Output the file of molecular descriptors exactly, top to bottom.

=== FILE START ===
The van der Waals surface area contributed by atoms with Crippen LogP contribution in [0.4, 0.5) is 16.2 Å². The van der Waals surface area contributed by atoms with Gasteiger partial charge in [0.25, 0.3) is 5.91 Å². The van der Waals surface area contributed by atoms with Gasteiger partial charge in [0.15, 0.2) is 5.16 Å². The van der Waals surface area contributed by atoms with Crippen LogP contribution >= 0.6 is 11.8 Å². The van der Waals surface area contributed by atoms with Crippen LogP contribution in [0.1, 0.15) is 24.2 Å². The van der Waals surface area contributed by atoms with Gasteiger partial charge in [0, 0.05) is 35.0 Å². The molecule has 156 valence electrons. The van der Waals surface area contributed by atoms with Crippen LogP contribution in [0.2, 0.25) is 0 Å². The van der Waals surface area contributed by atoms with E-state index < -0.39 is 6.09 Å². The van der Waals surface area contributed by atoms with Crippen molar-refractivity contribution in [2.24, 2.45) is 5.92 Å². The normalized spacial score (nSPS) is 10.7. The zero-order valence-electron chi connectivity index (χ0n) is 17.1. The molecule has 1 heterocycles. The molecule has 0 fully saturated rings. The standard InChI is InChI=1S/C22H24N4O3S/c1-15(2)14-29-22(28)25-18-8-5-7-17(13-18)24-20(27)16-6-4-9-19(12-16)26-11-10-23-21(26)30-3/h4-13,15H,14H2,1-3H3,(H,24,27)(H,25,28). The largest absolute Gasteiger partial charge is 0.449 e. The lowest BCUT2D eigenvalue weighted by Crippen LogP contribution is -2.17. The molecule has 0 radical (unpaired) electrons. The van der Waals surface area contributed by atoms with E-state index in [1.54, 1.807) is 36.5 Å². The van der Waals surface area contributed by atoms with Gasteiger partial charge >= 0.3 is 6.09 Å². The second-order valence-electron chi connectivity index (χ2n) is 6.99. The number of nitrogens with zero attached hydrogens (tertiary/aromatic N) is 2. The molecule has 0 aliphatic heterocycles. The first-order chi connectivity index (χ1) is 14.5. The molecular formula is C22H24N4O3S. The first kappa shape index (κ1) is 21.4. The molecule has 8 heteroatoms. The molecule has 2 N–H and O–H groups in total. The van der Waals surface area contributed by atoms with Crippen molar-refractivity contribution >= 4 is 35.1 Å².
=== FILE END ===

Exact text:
The van der Waals surface area contributed by atoms with Crippen LogP contribution in [0.4, 0.5) is 16.2 Å². The van der Waals surface area contributed by atoms with Gasteiger partial charge in [0.25, 0.3) is 5.91 Å². The van der Waals surface area contributed by atoms with Gasteiger partial charge in [0.15, 0.2) is 5.16 Å². The van der Waals surface area contributed by atoms with Crippen LogP contribution >= 0.6 is 11.8 Å². The van der Waals surface area contributed by atoms with Crippen LogP contribution in [0.1, 0.15) is 24.2 Å². The van der Waals surface area contributed by atoms with Gasteiger partial charge in [0, 0.05) is 35.0 Å². The molecule has 156 valence electrons. The van der Waals surface area contributed by atoms with Crippen LogP contribution in [0.2, 0.25) is 0 Å². The van der Waals surface area contributed by atoms with E-state index < -0.39 is 6.09 Å². The van der Waals surface area contributed by atoms with Crippen molar-refractivity contribution in [2.24, 2.45) is 5.92 Å². The normalized spacial score (nSPS) is 10.7. The zero-order valence-electron chi connectivity index (χ0n) is 17.1. The molecule has 1 heterocycles. The molecule has 0 fully saturated rings. The standard InChI is InChI=1S/C22H24N4O3S/c1-15(2)14-29-22(28)25-18-8-5-7-17(13-18)24-20(27)16-6-4-9-19(12-16)26-11-10-23-21(26)30-3/h4-13,15H,14H2,1-3H3,(H,24,27)(H,25,28). The largest absolute Gasteiger partial charge is 0.449 e. The lowest BCUT2D eigenvalue weighted by Crippen LogP contribution is -2.17. The molecule has 0 radical (unpaired) electrons. The van der Waals surface area contributed by atoms with E-state index in [1.54, 1.807) is 36.5 Å². The van der Waals surface area contributed by atoms with Gasteiger partial charge >= 0.3 is 6.09 Å². The second-order valence-electron chi connectivity index (χ2n) is 6.99. The number of nitrogens with zero attached hydrogens (tertiary/aromatic N) is 2. The molecule has 0 aliphatic heterocycles. The first-order chi connectivity index (χ1) is 14.5. The molecular formula is C22H24N4O3S. The first kappa shape index (κ1) is 21.4. The molecule has 8 heteroatoms. The molecule has 2 N–H and O–H groups in total. The van der Waals surface area contributed by atoms with Crippen molar-refractivity contribution >= 4 is 35.1 Å².